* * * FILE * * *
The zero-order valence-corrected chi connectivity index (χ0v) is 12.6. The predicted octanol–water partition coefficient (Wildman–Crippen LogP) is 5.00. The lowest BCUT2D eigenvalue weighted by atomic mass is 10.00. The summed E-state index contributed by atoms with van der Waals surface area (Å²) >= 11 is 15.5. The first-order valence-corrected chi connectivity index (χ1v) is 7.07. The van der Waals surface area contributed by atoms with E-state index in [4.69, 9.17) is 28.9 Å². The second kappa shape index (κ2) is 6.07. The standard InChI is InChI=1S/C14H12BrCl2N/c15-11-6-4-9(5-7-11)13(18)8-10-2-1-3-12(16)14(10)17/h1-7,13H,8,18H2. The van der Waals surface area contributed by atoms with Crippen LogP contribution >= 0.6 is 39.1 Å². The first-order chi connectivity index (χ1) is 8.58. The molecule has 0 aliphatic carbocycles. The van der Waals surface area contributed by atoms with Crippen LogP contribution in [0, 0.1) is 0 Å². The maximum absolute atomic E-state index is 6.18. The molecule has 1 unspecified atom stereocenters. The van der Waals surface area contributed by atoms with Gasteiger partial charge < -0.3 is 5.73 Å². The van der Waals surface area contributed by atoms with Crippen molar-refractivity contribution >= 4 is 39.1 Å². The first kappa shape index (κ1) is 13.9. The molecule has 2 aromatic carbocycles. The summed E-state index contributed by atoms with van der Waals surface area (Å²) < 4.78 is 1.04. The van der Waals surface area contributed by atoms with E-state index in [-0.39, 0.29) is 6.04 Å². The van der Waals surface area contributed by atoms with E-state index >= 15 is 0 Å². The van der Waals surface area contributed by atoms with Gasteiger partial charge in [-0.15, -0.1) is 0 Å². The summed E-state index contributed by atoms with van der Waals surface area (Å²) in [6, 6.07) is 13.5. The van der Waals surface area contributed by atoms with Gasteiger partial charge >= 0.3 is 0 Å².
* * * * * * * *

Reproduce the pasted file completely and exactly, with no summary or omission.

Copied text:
The zero-order valence-corrected chi connectivity index (χ0v) is 12.6. The predicted octanol–water partition coefficient (Wildman–Crippen LogP) is 5.00. The lowest BCUT2D eigenvalue weighted by atomic mass is 10.00. The summed E-state index contributed by atoms with van der Waals surface area (Å²) >= 11 is 15.5. The first-order valence-corrected chi connectivity index (χ1v) is 7.07. The van der Waals surface area contributed by atoms with E-state index in [4.69, 9.17) is 28.9 Å². The second kappa shape index (κ2) is 6.07. The standard InChI is InChI=1S/C14H12BrCl2N/c15-11-6-4-9(5-7-11)13(18)8-10-2-1-3-12(16)14(10)17/h1-7,13H,8,18H2. The van der Waals surface area contributed by atoms with Crippen LogP contribution >= 0.6 is 39.1 Å². The first-order chi connectivity index (χ1) is 8.58. The molecule has 0 aliphatic carbocycles. The van der Waals surface area contributed by atoms with Crippen LogP contribution in [0, 0.1) is 0 Å². The maximum absolute atomic E-state index is 6.18. The molecule has 1 unspecified atom stereocenters. The van der Waals surface area contributed by atoms with Gasteiger partial charge < -0.3 is 5.73 Å². The van der Waals surface area contributed by atoms with Crippen molar-refractivity contribution >= 4 is 39.1 Å². The first kappa shape index (κ1) is 13.9. The molecule has 2 aromatic carbocycles. The summed E-state index contributed by atoms with van der Waals surface area (Å²) < 4.78 is 1.04. The van der Waals surface area contributed by atoms with E-state index in [-0.39, 0.29) is 6.04 Å². The van der Waals surface area contributed by atoms with E-state index >= 15 is 0 Å². The van der Waals surface area contributed by atoms with Gasteiger partial charge in [-0.15, -0.1) is 0 Å². The summed E-state index contributed by atoms with van der Waals surface area (Å²) in [6, 6.07) is 13.5. The van der Waals surface area contributed by atoms with Gasteiger partial charge >= 0.3 is 0 Å².